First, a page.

• Egg-allergic individuals may be vaccinated against influenza without prior influenza vaccine skin test and with the full dose, irrespective of a past severe reaction to egg, and without any extraordinary precautions, but ensuring that, as with all vaccine administration, immunizers be prepared with the necessary equipment, knowledge and skills to respond to a vaccine emergency at all times.
  • In situations of suspected hypersensitivity or non-anaphylactic allergy to a vaccine or its components, investigation is indicated which may involve immunization in a controlled setting. Consultation with an allergist is advised.

In addition, live-attenuated influenza vaccine (LAIV) (FluMist Quadrivalent®) is contraindicated in:

  • Children less than 24 months of age, due to increased risk of wheezing.
  • Individuals with severe asthma, as defined as currently on oral or high-dose inhaled glucocorticosteroids or active wheezing, or those with medically attended wheezing in the 7 days prior to the proposed date of immunization.
  • Children and adolescents 2 to 17 years of age currently receiving aspirin or aspirin-containing therapy because of the association of Reye’s syndrome with aspirin and wild-type influenza infection. It is recommended that aspirin-containing products in children less than 18 years of age be delayed for four weeks after receipt of live-attenuated influenza vaccine.
  • Pregnant women, because it is a live attenuated vaccine and there is a lack of safety data at this time. However, it is not contraindicated in breastfeeding mothers.
  • Persons with immune compromising conditions, due to underlying disease, therapy, or both, as the vaccine contains live attenuated virus.

Influenza vaccine products and ordering

Detailed information on publicly-funded influenza vaccines and vaccine ordering is available here.

Vaccine effectiveness:

  • Immunization is the most effective way to prevent influenza and influenza-related complications, hospitalization, and deaths.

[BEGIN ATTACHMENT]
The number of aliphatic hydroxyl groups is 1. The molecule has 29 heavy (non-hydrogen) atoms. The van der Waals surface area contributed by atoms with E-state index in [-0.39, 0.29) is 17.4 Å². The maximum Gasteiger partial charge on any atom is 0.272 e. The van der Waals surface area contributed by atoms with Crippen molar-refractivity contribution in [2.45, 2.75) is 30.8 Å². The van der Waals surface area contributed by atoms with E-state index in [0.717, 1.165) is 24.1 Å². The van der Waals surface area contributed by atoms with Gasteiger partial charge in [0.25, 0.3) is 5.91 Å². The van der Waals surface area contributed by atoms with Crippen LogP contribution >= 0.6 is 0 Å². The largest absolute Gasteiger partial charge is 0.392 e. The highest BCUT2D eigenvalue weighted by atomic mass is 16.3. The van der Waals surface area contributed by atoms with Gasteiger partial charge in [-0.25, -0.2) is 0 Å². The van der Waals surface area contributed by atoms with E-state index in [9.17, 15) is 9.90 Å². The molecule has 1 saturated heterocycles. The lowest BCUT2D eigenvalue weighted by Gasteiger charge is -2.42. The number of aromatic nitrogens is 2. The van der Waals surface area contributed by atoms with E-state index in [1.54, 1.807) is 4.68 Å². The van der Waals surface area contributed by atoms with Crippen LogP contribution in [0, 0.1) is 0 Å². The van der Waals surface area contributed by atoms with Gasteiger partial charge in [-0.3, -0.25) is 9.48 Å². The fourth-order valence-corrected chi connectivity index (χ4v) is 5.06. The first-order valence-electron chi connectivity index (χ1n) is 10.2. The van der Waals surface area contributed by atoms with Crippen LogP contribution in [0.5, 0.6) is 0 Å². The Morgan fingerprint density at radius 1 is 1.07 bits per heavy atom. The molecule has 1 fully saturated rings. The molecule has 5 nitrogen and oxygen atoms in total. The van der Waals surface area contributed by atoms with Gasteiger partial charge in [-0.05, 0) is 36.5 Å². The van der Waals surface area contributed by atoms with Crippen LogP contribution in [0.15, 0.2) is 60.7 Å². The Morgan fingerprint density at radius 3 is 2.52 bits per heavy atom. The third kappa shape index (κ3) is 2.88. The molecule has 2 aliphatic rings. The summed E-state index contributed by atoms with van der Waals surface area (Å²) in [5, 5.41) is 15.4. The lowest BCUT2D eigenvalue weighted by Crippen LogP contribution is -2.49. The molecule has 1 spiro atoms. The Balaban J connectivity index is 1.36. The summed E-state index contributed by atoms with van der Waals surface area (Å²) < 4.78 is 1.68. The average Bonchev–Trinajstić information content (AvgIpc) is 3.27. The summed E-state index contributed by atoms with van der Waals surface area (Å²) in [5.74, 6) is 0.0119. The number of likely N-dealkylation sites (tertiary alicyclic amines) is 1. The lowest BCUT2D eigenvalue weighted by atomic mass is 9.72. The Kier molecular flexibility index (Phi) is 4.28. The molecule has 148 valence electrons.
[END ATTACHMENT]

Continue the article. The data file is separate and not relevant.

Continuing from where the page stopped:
• Influenza vaccine effectiveness fluctuates year-to-year, depending on the match between the vaccine and the circulating influenza strain. Historical effectiveness estimates for Canada are available here.
  • Influenza vaccine effectiveness estimates are typically published after the peak of the influenza season has passed; immunization against seasonal influenza should not be delayed until vaccine effectiveness is known.
  • The Canadian Sentinel Practitioner Surveillance Network is the system to assess vaccine effectiveness in Canada. Join this network of sentinel practitioners to receive timely results about your patients’ diagnoses and to help inform Canada’s and the WHO’s influenza vaccination policies. 
Patient Information

Patient information is available at: OttawaPublicHealth.ca/Flu

Physician Resources

Surveillance reports:

IPAC:

Prescribing antivirals for influenza:

Outbreak management:

Immunization:

Contact Us

If you want to notify Ottawa Public Health about a suspected or confirmed respiratory outbreak in an institution, please contact us at 613-580-2424, extension 26325 or call 3-1-1 during evenings, weekends and holidays.

If you want to notify Ottawa Public Health about a laboratory-confirmed case of influenza, please contact us at 613-580-2424, extension 24224 or call 3-1-1 during evenings, weekends and holidays.

Contact Us